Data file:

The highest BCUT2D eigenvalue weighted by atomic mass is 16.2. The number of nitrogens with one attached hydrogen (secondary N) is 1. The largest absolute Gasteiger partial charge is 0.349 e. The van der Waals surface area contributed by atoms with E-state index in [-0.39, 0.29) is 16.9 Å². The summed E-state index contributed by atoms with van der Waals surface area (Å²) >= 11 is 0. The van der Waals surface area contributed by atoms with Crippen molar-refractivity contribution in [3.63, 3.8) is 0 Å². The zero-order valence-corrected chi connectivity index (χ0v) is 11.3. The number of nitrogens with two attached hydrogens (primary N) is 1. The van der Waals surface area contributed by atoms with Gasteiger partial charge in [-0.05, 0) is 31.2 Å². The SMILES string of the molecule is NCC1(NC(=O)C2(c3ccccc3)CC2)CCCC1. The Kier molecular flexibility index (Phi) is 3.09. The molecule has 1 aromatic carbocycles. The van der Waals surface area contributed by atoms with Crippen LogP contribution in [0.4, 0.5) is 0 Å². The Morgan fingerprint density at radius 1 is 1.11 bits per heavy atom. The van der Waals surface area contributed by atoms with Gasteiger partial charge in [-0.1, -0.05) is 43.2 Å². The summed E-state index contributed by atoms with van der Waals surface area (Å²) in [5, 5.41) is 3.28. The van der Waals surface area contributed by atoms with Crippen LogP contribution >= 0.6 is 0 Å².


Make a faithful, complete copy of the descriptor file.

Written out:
The highest BCUT2D eigenvalue weighted by atomic mass is 16.2. The number of nitrogens with one attached hydrogen (secondary N) is 1. The largest absolute Gasteiger partial charge is 0.349 e. The van der Waals surface area contributed by atoms with E-state index in [-0.39, 0.29) is 16.9 Å². The summed E-state index contributed by atoms with van der Waals surface area (Å²) >= 11 is 0. The van der Waals surface area contributed by atoms with Crippen molar-refractivity contribution in [3.63, 3.8) is 0 Å². The zero-order valence-corrected chi connectivity index (χ0v) is 11.3. The number of nitrogens with two attached hydrogens (primary N) is 1. The van der Waals surface area contributed by atoms with Gasteiger partial charge in [-0.05, 0) is 31.2 Å². The SMILES string of the molecule is NCC1(NC(=O)C2(c3ccccc3)CC2)CCCC1. The Kier molecular flexibility index (Phi) is 3.09. The molecule has 1 aromatic carbocycles. The van der Waals surface area contributed by atoms with Crippen LogP contribution in [0.4, 0.5) is 0 Å². The Morgan fingerprint density at radius 1 is 1.11 bits per heavy atom. The van der Waals surface area contributed by atoms with Gasteiger partial charge in [-0.1, -0.05) is 43.2 Å². The summed E-state index contributed by atoms with van der Waals surface area (Å²) in [5, 5.41) is 3.28. The van der Waals surface area contributed by atoms with Crippen LogP contribution >= 0.6 is 0 Å².